Gerald Narmore (Research Paper)
18 January 2007
A King’s Rhetoric and National Unity in Henry V
John S. Mebane is correct when he asserts that William Shakespeare’s Henry V is “monolithic in its aggressive nationalism” (Mebane). Other scholars apparently agree, for the patriotic fervor personified in this play has been given wide contemporary critical attention. Much of this attention naturally attempts to ascertain Shakespeare’s philosophic views regarding nationalism. For example, Mebane perceives in Henry V (Shakespeare) Shakespeare’s intent to present “expressions of political chauvinism so intensely hyperbolic that they are ripe for the parody, ironic deflation, and anticlimax that almost inevitably follow” (Mebane). Accordingly, the play’s “patriotic rhetoric” actually exposes the evilness of warfare, and Henry’s actions as king are nothing more than “pure Machiavellian policy” (Mebane). A nearly opposite position is taken by John Mark Mattox in “Henry V: Shakespeare’s Just Warrior.” According to him, instead of presenting Henry as a manipulative, Machiavellian politician, Shakespeare actually portrays the king as a “hero who pursues noble aims in a way that does not offend Christian moral sensibilities” (Mattox). Other critical interpretations of Shakespeare’s portrayal of nationalism in Henry V tend to range between these extremes.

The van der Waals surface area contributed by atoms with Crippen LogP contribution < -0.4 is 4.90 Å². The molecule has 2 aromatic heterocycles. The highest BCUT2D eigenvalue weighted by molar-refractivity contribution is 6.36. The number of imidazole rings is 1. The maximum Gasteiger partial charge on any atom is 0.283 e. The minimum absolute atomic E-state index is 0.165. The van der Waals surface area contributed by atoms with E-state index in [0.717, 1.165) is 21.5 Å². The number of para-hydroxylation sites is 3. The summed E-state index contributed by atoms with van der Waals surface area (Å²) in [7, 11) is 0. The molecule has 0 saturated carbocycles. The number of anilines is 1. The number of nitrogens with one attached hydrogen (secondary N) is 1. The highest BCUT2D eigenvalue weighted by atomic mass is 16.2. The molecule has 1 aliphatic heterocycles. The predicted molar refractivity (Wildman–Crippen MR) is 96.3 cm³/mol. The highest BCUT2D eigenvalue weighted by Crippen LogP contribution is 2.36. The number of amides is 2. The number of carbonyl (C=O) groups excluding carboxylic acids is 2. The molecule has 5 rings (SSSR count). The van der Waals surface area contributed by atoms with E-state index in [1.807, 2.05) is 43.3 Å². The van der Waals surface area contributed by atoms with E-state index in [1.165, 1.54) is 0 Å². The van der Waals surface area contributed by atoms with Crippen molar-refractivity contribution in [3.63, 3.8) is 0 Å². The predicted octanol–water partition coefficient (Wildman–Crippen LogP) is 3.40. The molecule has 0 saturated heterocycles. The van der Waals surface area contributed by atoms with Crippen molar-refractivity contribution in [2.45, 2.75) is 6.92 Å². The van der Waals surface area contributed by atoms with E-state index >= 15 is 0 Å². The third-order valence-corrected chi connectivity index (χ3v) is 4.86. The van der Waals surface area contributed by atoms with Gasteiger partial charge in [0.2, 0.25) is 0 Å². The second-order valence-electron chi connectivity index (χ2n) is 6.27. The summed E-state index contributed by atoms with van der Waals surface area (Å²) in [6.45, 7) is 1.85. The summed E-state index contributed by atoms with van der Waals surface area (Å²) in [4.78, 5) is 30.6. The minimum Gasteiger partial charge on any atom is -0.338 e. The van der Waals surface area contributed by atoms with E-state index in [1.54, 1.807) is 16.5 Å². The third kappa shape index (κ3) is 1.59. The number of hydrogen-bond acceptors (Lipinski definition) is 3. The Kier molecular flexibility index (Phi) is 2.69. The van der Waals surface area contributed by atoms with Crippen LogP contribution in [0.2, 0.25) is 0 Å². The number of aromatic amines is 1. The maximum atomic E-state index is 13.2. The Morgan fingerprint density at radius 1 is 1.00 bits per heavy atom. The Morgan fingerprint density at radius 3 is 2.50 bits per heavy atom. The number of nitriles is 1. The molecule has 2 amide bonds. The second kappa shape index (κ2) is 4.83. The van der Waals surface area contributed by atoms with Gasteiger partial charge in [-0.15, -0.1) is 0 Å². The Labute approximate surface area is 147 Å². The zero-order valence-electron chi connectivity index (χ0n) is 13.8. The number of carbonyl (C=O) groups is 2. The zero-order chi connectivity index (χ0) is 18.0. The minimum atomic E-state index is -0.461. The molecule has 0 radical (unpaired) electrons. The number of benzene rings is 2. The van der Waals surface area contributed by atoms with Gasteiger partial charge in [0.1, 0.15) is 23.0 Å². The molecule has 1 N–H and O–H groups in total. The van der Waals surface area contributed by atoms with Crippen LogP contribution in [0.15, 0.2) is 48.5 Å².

Few critics, though, have examined Henry’s remarkable success at unifying a diversity of often hostile nationalities and social classes as one nation striving for a common cause, at least judging from this author’s research. Henry’s ability to manipulate his subjects through rhetoric, though, has been extensively examined, but usually these efforts occur within the context of Henry’s supposed “pure Machiavellian policy” (Mebane). Machiavellian policy, however, cannot account for the king’s success in instilling national unity in his subjects, and efforts to Machiavellian-ize Henry appear...